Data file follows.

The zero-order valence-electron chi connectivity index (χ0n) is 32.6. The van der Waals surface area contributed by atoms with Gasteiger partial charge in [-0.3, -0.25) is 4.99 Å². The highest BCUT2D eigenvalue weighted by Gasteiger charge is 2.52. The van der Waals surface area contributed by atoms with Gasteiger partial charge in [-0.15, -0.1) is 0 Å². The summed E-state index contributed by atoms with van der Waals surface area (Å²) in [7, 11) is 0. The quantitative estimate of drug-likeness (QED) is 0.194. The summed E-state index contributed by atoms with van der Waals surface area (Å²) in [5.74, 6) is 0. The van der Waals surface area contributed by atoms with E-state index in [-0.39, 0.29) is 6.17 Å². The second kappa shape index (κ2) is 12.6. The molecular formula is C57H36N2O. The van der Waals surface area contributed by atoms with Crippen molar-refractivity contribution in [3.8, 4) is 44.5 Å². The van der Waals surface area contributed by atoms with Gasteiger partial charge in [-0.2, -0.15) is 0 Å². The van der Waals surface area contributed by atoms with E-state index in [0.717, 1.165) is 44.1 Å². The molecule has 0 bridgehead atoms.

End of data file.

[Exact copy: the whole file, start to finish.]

The zero-order valence-electron chi connectivity index (χ0n) is 32.6. The van der Waals surface area contributed by atoms with Gasteiger partial charge in [-0.3, -0.25) is 4.99 Å². The highest BCUT2D eigenvalue weighted by Gasteiger charge is 2.52. The van der Waals surface area contributed by atoms with Gasteiger partial charge in [-0.15, -0.1) is 0 Å². The summed E-state index contributed by atoms with van der Waals surface area (Å²) in [7, 11) is 0. The quantitative estimate of drug-likeness (QED) is 0.194. The summed E-state index contributed by atoms with van der Waals surface area (Å²) in [5.74, 6) is 0. The van der Waals surface area contributed by atoms with E-state index in [-0.39, 0.29) is 6.17 Å². The second kappa shape index (κ2) is 12.6. The molecular formula is C57H36N2O. The van der Waals surface area contributed by atoms with Crippen molar-refractivity contribution in [3.8, 4) is 44.5 Å². The van der Waals surface area contributed by atoms with Gasteiger partial charge in [-0.2, -0.15) is 0 Å². The van der Waals surface area contributed by atoms with E-state index in [0.717, 1.165) is 44.1 Å². The molecule has 0 bridgehead atoms.